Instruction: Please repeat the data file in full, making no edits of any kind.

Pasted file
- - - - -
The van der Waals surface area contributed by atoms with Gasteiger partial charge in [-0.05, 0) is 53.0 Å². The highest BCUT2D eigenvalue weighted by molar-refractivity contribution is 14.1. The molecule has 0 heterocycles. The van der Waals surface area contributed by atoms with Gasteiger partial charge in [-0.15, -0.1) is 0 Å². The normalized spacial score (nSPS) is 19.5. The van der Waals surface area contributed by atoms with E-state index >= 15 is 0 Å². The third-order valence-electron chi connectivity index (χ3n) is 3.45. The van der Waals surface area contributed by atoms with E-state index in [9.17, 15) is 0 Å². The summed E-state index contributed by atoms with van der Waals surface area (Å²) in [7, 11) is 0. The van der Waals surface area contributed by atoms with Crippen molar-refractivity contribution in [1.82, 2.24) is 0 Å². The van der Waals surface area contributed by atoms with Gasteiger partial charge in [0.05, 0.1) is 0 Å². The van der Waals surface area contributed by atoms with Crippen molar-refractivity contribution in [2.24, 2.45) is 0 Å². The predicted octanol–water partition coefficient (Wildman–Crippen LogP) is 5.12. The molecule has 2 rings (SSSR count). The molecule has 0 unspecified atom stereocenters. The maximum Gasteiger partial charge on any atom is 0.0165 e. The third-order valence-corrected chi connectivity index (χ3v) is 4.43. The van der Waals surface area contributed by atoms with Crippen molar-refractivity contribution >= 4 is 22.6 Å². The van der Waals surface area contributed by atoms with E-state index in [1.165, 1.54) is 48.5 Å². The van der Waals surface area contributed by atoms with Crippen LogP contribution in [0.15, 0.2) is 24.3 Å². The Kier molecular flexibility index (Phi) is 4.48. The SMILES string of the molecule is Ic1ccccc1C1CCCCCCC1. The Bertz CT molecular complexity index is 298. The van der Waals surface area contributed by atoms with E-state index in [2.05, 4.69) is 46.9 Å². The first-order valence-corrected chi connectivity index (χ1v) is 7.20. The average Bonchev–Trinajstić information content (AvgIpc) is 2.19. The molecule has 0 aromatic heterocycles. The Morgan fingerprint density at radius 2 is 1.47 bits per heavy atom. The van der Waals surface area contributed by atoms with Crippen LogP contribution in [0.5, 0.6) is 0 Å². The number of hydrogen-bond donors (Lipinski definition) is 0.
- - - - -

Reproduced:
The van der Waals surface area contributed by atoms with Gasteiger partial charge in [-0.05, 0) is 53.0 Å². The highest BCUT2D eigenvalue weighted by molar-refractivity contribution is 14.1. The molecule has 0 heterocycles. The van der Waals surface area contributed by atoms with Gasteiger partial charge in [-0.15, -0.1) is 0 Å². The normalized spacial score (nSPS) is 19.5. The van der Waals surface area contributed by atoms with E-state index >= 15 is 0 Å². The third-order valence-electron chi connectivity index (χ3n) is 3.45. The van der Waals surface area contributed by atoms with E-state index in [9.17, 15) is 0 Å². The summed E-state index contributed by atoms with van der Waals surface area (Å²) in [7, 11) is 0. The van der Waals surface area contributed by atoms with Crippen molar-refractivity contribution in [1.82, 2.24) is 0 Å². The van der Waals surface area contributed by atoms with Gasteiger partial charge in [0.05, 0.1) is 0 Å². The van der Waals surface area contributed by atoms with Crippen molar-refractivity contribution in [2.24, 2.45) is 0 Å². The predicted octanol–water partition coefficient (Wildman–Crippen LogP) is 5.12. The molecule has 2 rings (SSSR count). The molecule has 0 unspecified atom stereocenters. The maximum Gasteiger partial charge on any atom is 0.0165 e. The third-order valence-corrected chi connectivity index (χ3v) is 4.43. The van der Waals surface area contributed by atoms with Crippen molar-refractivity contribution >= 4 is 22.6 Å². The van der Waals surface area contributed by atoms with E-state index in [1.165, 1.54) is 48.5 Å². The van der Waals surface area contributed by atoms with Crippen LogP contribution in [0.15, 0.2) is 24.3 Å². The Kier molecular flexibility index (Phi) is 4.48. The SMILES string of the molecule is Ic1ccccc1C1CCCCCCC1. The Bertz CT molecular complexity index is 298. The van der Waals surface area contributed by atoms with E-state index in [2.05, 4.69) is 46.9 Å². The first-order valence-corrected chi connectivity index (χ1v) is 7.20. The average Bonchev–Trinajstić information content (AvgIpc) is 2.19. The molecule has 0 aromatic heterocycles. The Morgan fingerprint density at radius 2 is 1.47 bits per heavy atom. The van der Waals surface area contributed by atoms with Crippen LogP contribution in [0.5, 0.6) is 0 Å². The number of hydrogen-bond donors (Lipinski definition) is 0.